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It’s personal in Atlanta

Atlanta is so full of tourism opportunities that each visitor will come away with a different favorite memory according to his or her particular areas of interest. For me, the most memorable part of my visit was a meal at Mary Mac’s Tea Room.

Located in Midtown, Mary Mac’s has become an Atlanta institution and a paragon of traditional Southern cuisine. The restaurant opened with one dining room in 1945, when tearooms proliferated around the city. Today, it is the last tearoom left in Atlanta.

When I had dinner at Mary Mac’s this spring with some Atlanta-area tourism representatives, the
experience was rich with time-tested flavors and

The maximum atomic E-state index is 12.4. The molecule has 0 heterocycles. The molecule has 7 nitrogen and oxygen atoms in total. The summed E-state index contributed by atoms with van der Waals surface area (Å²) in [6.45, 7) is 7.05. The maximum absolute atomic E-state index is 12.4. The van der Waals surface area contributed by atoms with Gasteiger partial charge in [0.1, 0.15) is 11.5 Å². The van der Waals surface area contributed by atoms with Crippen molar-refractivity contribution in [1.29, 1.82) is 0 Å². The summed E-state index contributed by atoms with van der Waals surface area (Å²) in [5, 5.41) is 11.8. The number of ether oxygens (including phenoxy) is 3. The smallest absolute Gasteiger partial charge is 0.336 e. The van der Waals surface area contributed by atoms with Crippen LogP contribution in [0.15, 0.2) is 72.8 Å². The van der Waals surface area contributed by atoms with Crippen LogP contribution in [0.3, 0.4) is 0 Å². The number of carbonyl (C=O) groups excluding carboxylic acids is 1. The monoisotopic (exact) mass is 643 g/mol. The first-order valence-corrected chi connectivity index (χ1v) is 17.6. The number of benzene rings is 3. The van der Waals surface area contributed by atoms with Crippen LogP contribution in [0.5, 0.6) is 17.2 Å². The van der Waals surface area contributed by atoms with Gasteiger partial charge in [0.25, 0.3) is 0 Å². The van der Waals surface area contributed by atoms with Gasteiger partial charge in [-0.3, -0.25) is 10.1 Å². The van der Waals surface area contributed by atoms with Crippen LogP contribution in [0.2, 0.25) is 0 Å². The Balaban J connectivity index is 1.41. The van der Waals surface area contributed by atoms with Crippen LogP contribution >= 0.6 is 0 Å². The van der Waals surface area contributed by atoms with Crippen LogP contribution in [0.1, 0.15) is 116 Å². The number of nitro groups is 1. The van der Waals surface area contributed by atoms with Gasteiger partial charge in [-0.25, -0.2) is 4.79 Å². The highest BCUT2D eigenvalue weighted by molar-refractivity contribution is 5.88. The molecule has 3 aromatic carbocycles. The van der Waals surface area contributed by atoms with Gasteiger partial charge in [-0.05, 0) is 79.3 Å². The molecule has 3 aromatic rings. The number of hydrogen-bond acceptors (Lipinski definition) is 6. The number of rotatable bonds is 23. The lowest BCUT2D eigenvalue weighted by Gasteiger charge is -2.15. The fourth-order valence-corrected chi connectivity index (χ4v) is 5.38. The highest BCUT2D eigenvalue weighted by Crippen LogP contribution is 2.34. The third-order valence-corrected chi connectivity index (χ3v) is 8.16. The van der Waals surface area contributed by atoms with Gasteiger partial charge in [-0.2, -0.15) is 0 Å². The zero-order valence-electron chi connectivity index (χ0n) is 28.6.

legendary Southern hospitality. The restaurant treats all first-time visitors to a cup of “pot likker” (the liquid left behind after boiling collard greens), which I found smooth, robust and flavorful.

Jo Ann Hayden-Miller from the Atlanta CVB recommended the fried chicken, and that’s what I ordered. The plate that came out of the kitchen far exceeded my expectations, heaped with legs, breasts and wings that had been prepared to a crispy, golden-brown perfection. Side dishes of macaroni-and-cheese and biscuits rounded out a delicious meal.

In addition to the great food, Mary Mac’s boasts a great atmosphere. The restaurant has become so popular in Atlanta that many celebrities, politicians and other well-known people visit, and the walls are decorated with their photos and autographs. And every diner gets a warm greeting and a complimentary back rub from Jo Carter, who has served as the restaurant’s “goodwill ambassador” for years.

www.marymacs.com

Brian Jewell

Brian Jewell is the executive editor of The Group Travel Leader. In more than a decade of travel journalism he has visited 48 states and 25 foreign countries.

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